Silent treatment - son
Caught in the act - neighbours
How to say it - 'no'
Our book club choice for October is Miss Carter's War, the debut novel from Sheila Hancock.
Sheila Hancock is one of Britain's most highly regarded and popular actors. She received an OBE for services to drama in 1974 and a CBE in 2011. Having published two bestselling memoirs, The Two of Us and Just Me, now, at the age of 81, she publishes her debut novel and proves to be a vibrant new voice in British fiction.
It is 1948 and Britain is struggling to recover from the Second World War. Half French, half English, Marguerite Carter, young and beautiful, has lost her parents and survived a terrifying war, working for the SOE behind enemy lines. Leaving her partisan lover she returns to England to be one of the first women to receive a degree from the University of Cambridge.
Now she pins back her unruly auburn curls, draws a pencil seam up her legs, ties the laces on her sensible black shoes, belts her grey gabardine mac and sets out towards her future as an English teacher in a girls’ grammar school. For Miss Carter has a mission – to fight social injustice, to prevent war and to educate her girls.
Through deep friendships and love lost and found, from the peace marches of the fifties and the flowering of the Swinging Sixties, to the rise of Thatcher and the battle for gay rights, to the spectre of a new war, Sheila Hancock has created a powerful, panoramic portrait of Britain through the life of one very singular woman.
‘Infused with humanity, self-perception and honesty ... It is the stuff of bestsellers’ Joan Bakewell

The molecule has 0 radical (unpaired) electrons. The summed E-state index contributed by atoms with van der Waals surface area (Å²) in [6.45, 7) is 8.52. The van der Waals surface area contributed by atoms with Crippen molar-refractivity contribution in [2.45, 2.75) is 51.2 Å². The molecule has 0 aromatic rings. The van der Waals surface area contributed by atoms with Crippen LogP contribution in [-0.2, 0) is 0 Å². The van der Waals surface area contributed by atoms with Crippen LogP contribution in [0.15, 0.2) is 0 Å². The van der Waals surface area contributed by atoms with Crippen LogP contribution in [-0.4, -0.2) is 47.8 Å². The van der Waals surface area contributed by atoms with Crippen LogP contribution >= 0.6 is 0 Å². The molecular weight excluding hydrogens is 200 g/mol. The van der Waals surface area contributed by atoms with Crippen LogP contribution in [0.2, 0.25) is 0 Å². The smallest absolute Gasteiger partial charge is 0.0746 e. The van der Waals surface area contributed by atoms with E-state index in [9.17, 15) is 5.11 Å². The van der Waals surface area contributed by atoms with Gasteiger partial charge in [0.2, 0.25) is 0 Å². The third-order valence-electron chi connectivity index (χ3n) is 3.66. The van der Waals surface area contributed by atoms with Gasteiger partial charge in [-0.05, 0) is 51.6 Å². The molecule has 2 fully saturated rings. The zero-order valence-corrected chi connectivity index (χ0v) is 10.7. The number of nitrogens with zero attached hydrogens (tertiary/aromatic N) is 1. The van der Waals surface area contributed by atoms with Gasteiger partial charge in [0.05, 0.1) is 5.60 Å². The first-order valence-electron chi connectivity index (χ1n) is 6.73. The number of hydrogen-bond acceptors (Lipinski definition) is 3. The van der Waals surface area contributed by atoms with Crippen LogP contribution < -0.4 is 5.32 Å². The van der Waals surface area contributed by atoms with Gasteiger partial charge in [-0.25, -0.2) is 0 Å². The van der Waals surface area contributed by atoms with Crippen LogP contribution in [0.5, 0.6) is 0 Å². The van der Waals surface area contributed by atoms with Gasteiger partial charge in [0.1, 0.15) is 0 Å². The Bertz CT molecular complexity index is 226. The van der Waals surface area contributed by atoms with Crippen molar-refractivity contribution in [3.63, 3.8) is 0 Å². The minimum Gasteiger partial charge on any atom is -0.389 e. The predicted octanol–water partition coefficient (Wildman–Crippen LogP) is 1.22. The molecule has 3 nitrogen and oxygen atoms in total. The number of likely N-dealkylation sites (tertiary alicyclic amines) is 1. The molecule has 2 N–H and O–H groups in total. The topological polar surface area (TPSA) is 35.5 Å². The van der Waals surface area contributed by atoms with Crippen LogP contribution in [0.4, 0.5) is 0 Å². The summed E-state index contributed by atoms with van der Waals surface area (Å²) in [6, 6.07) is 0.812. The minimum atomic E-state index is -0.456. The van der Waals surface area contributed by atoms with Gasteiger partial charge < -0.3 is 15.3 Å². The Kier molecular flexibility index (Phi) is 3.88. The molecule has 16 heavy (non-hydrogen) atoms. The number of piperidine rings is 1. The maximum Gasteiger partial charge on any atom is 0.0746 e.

Sheila Hancock has enjoyed a career across film, television, theatre and radio since the 1950s. Her first big television role was in the BBC sitcom The Rag Trade in the early 1960s. She has directed and acted for the Royal Shakespeare Company and the National Theatre.
Until recently she was Chancellor of the University of Portsmouth and she is now an active patron of Digismart, a literacy programme for children, as well as being involved with disadvantaged youngsters through the John Thaw Foundation. She’s a patron of the London HIV charity The Food Chain, and a vice chairman of St Christopher’s Hospice. She is a Quaker.
Following the death of her husband, John Thaw, she wrote a memoir of their marriage, The Two of Us, which was a number one bestseller and won the British Book Award for Author of the Year. Her memoir of her widowhood, Just Me, was also a bestseller and the two books sold over one million copies.
All our free copies of Miss Carter's War have now gone, but it is still available online and from all good booksellers. Don't forget that if you are the winner of a copy you will need to post your comments or questions for Sheila Hancock on the thread.
Sheila Hancock will be discussing Miss Carter’s War with Kate Mosse at the Bloomsbury Institute on Thursday 23rd October, tickets are available to purchase here.